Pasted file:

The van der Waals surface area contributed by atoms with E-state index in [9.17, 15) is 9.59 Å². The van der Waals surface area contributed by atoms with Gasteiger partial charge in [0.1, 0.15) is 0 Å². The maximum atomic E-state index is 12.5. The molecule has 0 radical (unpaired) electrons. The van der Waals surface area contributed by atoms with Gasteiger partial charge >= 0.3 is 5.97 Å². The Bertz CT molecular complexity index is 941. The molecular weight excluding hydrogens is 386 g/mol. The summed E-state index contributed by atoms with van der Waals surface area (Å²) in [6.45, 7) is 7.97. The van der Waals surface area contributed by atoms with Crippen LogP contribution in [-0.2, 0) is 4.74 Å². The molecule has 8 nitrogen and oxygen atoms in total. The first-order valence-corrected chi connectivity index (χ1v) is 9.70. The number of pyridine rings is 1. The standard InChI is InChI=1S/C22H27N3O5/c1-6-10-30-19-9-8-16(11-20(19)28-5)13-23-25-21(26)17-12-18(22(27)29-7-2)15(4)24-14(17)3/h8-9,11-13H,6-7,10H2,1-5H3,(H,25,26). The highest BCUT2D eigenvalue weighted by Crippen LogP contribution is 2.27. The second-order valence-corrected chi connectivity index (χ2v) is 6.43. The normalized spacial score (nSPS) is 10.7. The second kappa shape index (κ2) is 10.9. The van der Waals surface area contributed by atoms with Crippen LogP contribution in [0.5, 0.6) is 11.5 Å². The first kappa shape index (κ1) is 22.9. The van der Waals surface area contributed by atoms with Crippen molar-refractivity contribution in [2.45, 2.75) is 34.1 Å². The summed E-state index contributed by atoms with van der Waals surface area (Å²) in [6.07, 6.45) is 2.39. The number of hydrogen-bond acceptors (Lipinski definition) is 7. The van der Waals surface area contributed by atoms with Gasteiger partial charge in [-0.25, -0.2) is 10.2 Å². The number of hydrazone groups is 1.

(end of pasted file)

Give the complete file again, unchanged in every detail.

The van der Waals surface area contributed by atoms with E-state index in [9.17, 15) is 9.59 Å². The van der Waals surface area contributed by atoms with Gasteiger partial charge in [0.1, 0.15) is 0 Å². The maximum atomic E-state index is 12.5. The molecule has 0 radical (unpaired) electrons. The van der Waals surface area contributed by atoms with Gasteiger partial charge >= 0.3 is 5.97 Å². The Bertz CT molecular complexity index is 941. The molecular weight excluding hydrogens is 386 g/mol. The summed E-state index contributed by atoms with van der Waals surface area (Å²) in [6.45, 7) is 7.97. The van der Waals surface area contributed by atoms with Crippen LogP contribution in [-0.2, 0) is 4.74 Å². The molecule has 8 nitrogen and oxygen atoms in total. The first-order valence-corrected chi connectivity index (χ1v) is 9.70. The number of pyridine rings is 1. The standard InChI is InChI=1S/C22H27N3O5/c1-6-10-30-19-9-8-16(11-20(19)28-5)13-23-25-21(26)17-12-18(22(27)29-7-2)15(4)24-14(17)3/h8-9,11-13H,6-7,10H2,1-5H3,(H,25,26). The highest BCUT2D eigenvalue weighted by Crippen LogP contribution is 2.27. The second-order valence-corrected chi connectivity index (χ2v) is 6.43. The normalized spacial score (nSPS) is 10.7. The second kappa shape index (κ2) is 10.9. The van der Waals surface area contributed by atoms with Crippen LogP contribution in [0.5, 0.6) is 11.5 Å². The first kappa shape index (κ1) is 22.9. The van der Waals surface area contributed by atoms with Crippen molar-refractivity contribution in [2.45, 2.75) is 34.1 Å². The summed E-state index contributed by atoms with van der Waals surface area (Å²) in [6.07, 6.45) is 2.39. The number of hydrogen-bond acceptors (Lipinski definition) is 7. The van der Waals surface area contributed by atoms with Gasteiger partial charge in [-0.25, -0.2) is 10.2 Å². The number of hydrazone groups is 1.